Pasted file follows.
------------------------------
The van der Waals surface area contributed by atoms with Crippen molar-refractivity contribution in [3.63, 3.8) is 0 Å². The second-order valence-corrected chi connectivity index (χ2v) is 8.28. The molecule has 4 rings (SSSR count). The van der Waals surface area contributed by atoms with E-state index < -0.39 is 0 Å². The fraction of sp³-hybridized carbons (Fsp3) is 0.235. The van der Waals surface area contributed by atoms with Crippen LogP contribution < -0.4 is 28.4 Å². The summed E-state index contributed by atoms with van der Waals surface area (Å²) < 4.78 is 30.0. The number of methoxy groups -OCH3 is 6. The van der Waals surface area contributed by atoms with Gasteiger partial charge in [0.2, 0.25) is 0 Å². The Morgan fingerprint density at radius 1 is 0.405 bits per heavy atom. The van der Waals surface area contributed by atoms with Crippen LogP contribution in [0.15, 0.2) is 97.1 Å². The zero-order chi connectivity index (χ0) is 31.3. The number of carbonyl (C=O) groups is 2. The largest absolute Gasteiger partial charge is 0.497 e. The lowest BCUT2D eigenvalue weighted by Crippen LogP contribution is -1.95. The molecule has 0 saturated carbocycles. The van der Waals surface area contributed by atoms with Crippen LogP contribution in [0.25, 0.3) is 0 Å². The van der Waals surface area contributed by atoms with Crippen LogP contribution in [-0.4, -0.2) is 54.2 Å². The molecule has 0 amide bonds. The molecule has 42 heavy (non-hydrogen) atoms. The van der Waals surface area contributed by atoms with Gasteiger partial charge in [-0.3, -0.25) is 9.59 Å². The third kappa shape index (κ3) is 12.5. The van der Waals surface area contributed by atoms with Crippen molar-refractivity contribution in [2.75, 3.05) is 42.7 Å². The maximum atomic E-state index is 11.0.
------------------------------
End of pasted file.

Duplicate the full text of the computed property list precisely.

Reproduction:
The van der Waals surface area contributed by atoms with Crippen molar-refractivity contribution in [3.63, 3.8) is 0 Å². The second-order valence-corrected chi connectivity index (χ2v) is 8.28. The molecule has 4 rings (SSSR count). The van der Waals surface area contributed by atoms with E-state index < -0.39 is 0 Å². The fraction of sp³-hybridized carbons (Fsp3) is 0.235. The van der Waals surface area contributed by atoms with Crippen LogP contribution < -0.4 is 28.4 Å². The summed E-state index contributed by atoms with van der Waals surface area (Å²) < 4.78 is 30.0. The number of methoxy groups -OCH3 is 6. The van der Waals surface area contributed by atoms with Gasteiger partial charge in [0.2, 0.25) is 0 Å². The Morgan fingerprint density at radius 1 is 0.405 bits per heavy atom. The van der Waals surface area contributed by atoms with Crippen LogP contribution in [0.15, 0.2) is 97.1 Å². The zero-order chi connectivity index (χ0) is 31.3. The number of carbonyl (C=O) groups is 2. The largest absolute Gasteiger partial charge is 0.497 e. The lowest BCUT2D eigenvalue weighted by Crippen LogP contribution is -1.95. The molecule has 0 saturated carbocycles. The van der Waals surface area contributed by atoms with Crippen LogP contribution in [0.25, 0.3) is 0 Å². The van der Waals surface area contributed by atoms with Crippen LogP contribution in [-0.4, -0.2) is 54.2 Å². The molecule has 0 amide bonds. The molecule has 42 heavy (non-hydrogen) atoms. The van der Waals surface area contributed by atoms with Gasteiger partial charge in [-0.3, -0.25) is 9.59 Å². The third kappa shape index (κ3) is 12.5. The van der Waals surface area contributed by atoms with Crippen molar-refractivity contribution in [2.75, 3.05) is 42.7 Å². The maximum atomic E-state index is 11.0.